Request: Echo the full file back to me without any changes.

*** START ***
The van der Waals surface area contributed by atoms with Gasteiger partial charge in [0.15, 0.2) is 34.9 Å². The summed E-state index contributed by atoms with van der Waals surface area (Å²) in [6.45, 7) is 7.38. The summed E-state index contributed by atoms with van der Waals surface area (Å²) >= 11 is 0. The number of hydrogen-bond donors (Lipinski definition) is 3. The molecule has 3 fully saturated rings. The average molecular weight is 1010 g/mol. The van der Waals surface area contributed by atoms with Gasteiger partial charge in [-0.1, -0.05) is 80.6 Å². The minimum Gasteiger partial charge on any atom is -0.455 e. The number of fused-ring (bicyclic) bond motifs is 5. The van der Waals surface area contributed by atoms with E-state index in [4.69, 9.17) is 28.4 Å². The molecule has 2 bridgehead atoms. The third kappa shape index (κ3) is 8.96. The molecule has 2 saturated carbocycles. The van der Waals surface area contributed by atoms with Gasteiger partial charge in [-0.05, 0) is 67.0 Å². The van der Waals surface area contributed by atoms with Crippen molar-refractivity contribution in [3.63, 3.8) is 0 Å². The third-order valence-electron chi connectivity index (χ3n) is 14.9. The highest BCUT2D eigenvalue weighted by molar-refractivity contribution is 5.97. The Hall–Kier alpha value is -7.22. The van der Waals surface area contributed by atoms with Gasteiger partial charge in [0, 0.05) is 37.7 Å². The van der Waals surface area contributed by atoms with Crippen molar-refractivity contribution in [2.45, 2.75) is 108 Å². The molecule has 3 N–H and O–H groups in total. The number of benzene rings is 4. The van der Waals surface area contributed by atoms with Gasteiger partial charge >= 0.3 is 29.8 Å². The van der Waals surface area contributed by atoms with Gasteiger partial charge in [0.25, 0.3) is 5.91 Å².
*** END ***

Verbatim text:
The van der Waals surface area contributed by atoms with Gasteiger partial charge in [0.15, 0.2) is 34.9 Å². The summed E-state index contributed by atoms with van der Waals surface area (Å²) in [6.45, 7) is 7.38. The summed E-state index contributed by atoms with van der Waals surface area (Å²) >= 11 is 0. The number of hydrogen-bond donors (Lipinski definition) is 3. The molecule has 3 fully saturated rings. The average molecular weight is 1010 g/mol. The van der Waals surface area contributed by atoms with Gasteiger partial charge in [-0.1, -0.05) is 80.6 Å². The minimum Gasteiger partial charge on any atom is -0.455 e. The number of fused-ring (bicyclic) bond motifs is 5. The van der Waals surface area contributed by atoms with E-state index in [4.69, 9.17) is 28.4 Å². The molecule has 2 bridgehead atoms. The third kappa shape index (κ3) is 8.96. The molecule has 2 saturated carbocycles. The van der Waals surface area contributed by atoms with Gasteiger partial charge in [-0.05, 0) is 67.0 Å². The van der Waals surface area contributed by atoms with Crippen molar-refractivity contribution in [3.63, 3.8) is 0 Å². The third-order valence-electron chi connectivity index (χ3n) is 14.9. The highest BCUT2D eigenvalue weighted by molar-refractivity contribution is 5.97. The Hall–Kier alpha value is -7.22. The van der Waals surface area contributed by atoms with Gasteiger partial charge in [0, 0.05) is 37.7 Å². The van der Waals surface area contributed by atoms with Crippen molar-refractivity contribution in [2.45, 2.75) is 108 Å². The molecule has 3 N–H and O–H groups in total. The number of benzene rings is 4. The van der Waals surface area contributed by atoms with Gasteiger partial charge >= 0.3 is 29.8 Å². The van der Waals surface area contributed by atoms with Gasteiger partial charge in [0.25, 0.3) is 5.91 Å².